Some ways you can do this include:

  • Implementing one-on-one meeting for staff and managers, where the employee gets to share their awareness on what is and isn’t working, and solutions to change it.
  • Holding “skip-level” meetings, where the manager’s boss gets to meet with their employees.
  • Bringing in people from different departments to share information as well as have the opportunity to receive/offer ideas from an “outsider” point of view.

Turn complaints into creative conversations

What if all problems could be turned into a possibility or opportunity? Many times, when we come up against issues or challenges, it is easy to complain about what is wrong, but we can be hesitant or resistant when it comes to offering solutions. Rather than trying to stop or limit complaints or negative feedback, encourage employees to voice a concern with the additional requirement of contributing ideas for changing that problem into an opportunity. A simple question that encourages people to flip their thinking is: If this wasn’t a problem, what possibility would it be?

When things are working, ask how it can get even better

Speaking up isn’t just about being willing to voice the negative or uncomfortable, or dealing with problems in a healthy way – the really fun part of having everyone willing to share their voice in business is the creativity and innovation that can become an intrinsic part of the work culture. Everybody has unique perspectives and valuable information, and employees have diverse knowledge across the business. The question is, are you accessing it and using all of it to your advantage?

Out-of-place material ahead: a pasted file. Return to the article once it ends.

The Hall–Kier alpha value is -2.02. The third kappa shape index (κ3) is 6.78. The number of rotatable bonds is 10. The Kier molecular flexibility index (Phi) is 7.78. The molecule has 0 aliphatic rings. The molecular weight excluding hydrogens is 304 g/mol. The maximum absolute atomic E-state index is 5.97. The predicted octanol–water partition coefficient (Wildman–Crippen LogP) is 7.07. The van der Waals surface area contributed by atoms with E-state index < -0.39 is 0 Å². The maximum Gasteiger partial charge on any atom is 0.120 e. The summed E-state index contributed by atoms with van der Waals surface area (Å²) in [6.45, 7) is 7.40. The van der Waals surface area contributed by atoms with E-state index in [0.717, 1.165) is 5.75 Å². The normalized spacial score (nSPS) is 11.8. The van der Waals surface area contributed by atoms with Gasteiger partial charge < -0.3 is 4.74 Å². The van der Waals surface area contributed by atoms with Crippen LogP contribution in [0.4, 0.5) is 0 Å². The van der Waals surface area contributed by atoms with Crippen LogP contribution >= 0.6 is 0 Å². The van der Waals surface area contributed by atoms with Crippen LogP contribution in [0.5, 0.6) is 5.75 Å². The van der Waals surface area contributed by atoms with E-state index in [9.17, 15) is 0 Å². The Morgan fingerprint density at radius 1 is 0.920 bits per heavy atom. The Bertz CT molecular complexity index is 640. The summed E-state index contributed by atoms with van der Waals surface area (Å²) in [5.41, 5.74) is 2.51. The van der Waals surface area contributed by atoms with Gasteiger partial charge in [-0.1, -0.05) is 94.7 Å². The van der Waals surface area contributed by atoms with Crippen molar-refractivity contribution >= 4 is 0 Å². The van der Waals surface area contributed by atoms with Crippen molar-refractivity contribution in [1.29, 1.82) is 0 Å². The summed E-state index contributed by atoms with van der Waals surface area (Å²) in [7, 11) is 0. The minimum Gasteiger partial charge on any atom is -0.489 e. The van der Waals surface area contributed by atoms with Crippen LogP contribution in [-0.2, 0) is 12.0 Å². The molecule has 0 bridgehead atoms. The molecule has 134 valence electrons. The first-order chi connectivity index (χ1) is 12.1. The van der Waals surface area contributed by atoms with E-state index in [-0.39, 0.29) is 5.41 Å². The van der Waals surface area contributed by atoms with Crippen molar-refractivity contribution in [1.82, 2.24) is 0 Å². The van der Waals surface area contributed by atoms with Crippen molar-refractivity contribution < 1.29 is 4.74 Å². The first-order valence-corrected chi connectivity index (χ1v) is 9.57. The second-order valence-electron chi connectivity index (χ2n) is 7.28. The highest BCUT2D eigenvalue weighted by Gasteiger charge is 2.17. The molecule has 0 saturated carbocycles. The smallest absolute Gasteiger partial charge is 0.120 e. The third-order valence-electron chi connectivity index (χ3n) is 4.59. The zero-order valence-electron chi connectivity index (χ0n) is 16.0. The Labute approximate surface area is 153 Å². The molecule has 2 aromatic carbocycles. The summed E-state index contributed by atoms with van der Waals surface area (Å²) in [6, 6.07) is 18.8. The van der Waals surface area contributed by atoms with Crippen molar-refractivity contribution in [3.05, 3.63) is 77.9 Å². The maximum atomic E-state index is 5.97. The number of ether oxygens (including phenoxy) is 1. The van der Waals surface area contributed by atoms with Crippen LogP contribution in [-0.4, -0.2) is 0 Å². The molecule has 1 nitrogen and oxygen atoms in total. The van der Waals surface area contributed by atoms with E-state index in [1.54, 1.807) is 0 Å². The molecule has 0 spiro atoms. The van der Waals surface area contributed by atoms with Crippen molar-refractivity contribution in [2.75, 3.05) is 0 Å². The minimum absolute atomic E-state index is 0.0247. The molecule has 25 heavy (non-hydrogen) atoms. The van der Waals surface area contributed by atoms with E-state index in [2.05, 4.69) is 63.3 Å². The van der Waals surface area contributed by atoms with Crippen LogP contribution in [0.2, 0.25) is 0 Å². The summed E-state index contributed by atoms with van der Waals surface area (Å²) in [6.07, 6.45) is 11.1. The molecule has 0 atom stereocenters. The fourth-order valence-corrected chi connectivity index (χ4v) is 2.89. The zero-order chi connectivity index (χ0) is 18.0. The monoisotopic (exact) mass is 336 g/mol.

Even when things are working well – they can be even better. What do you and the people in your organization know that can continuously add to and expand the business? What forums for innovation and ideas can be implemented to encourage this?

The quality of communication in your business relies not just on having you and your employees willing to break unhealthy silence and speak up, but to put attention and value on encouraging open innovation and creative idea sharing. This can easily be facilitated by staying clear of polarizing thinking, judgment or bias, and asking questions that ignite curiosity and innovative thinking; as well as creating inclusive opportunities for knowledge and ideas to be shared and contributed to the wider business. Follow these principles and you will empower all the voices in your company to enhance the business in unexpected and surprising ways.

About Laleh Alemzadeh-Hancock

Laleh Hancock is a transformational facilitator and business coach with more than 25 years of experience building companies and individuals that win. Whether partnering with a Fortune 500 company or an entrepreneurial stay home mum, Laleh is dedicated to empowering people and organizations of all ages and stages to grow and expand. Laleh is a certified Facilitator for Access Consciousness, including Joy of Business, a specialty program of Access Consciousness. She meets people where they are and provides practical tools to empower people to create more joy, ease and possibilities in life. Laleh served on the Governor’s Maryland Caregivers Support Coordinating Council for four years. Follow on Twitter at @Belapemo.